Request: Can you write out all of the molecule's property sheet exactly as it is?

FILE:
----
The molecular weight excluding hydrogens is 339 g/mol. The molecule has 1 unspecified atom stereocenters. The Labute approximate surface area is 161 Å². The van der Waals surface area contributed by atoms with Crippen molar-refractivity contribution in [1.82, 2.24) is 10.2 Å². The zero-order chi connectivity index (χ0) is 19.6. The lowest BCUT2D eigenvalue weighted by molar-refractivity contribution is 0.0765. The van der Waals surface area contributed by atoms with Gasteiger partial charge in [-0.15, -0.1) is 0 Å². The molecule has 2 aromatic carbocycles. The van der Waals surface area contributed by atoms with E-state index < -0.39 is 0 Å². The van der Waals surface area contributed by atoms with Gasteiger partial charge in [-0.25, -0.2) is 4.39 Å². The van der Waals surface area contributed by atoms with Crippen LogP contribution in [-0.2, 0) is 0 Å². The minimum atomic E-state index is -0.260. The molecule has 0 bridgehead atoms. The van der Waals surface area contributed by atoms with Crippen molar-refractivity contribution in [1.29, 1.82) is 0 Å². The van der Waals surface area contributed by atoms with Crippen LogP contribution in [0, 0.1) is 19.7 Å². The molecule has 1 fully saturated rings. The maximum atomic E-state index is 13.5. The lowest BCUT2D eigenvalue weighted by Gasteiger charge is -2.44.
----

The molecular weight excluding hydrogens is 339 g/mol. The molecule has 1 unspecified atom stereocenters. The Labute approximate surface area is 161 Å². The van der Waals surface area contributed by atoms with Crippen molar-refractivity contribution in [1.82, 2.24) is 10.2 Å². The zero-order chi connectivity index (χ0) is 19.6. The lowest BCUT2D eigenvalue weighted by molar-refractivity contribution is 0.0765. The van der Waals surface area contributed by atoms with Gasteiger partial charge in [-0.15, -0.1) is 0 Å². The molecule has 2 aromatic carbocycles. The van der Waals surface area contributed by atoms with E-state index < -0.39 is 0 Å². The van der Waals surface area contributed by atoms with Gasteiger partial charge in [-0.25, -0.2) is 4.39 Å². The van der Waals surface area contributed by atoms with Crippen LogP contribution in [-0.2, 0) is 0 Å². The minimum atomic E-state index is -0.260. The molecule has 0 bridgehead atoms. The van der Waals surface area contributed by atoms with Crippen molar-refractivity contribution in [1.29, 1.82) is 0 Å². The van der Waals surface area contributed by atoms with Crippen LogP contribution in [0, 0.1) is 19.7 Å². The molecule has 1 fully saturated rings. The maximum atomic E-state index is 13.5. The lowest BCUT2D eigenvalue weighted by Gasteiger charge is -2.44.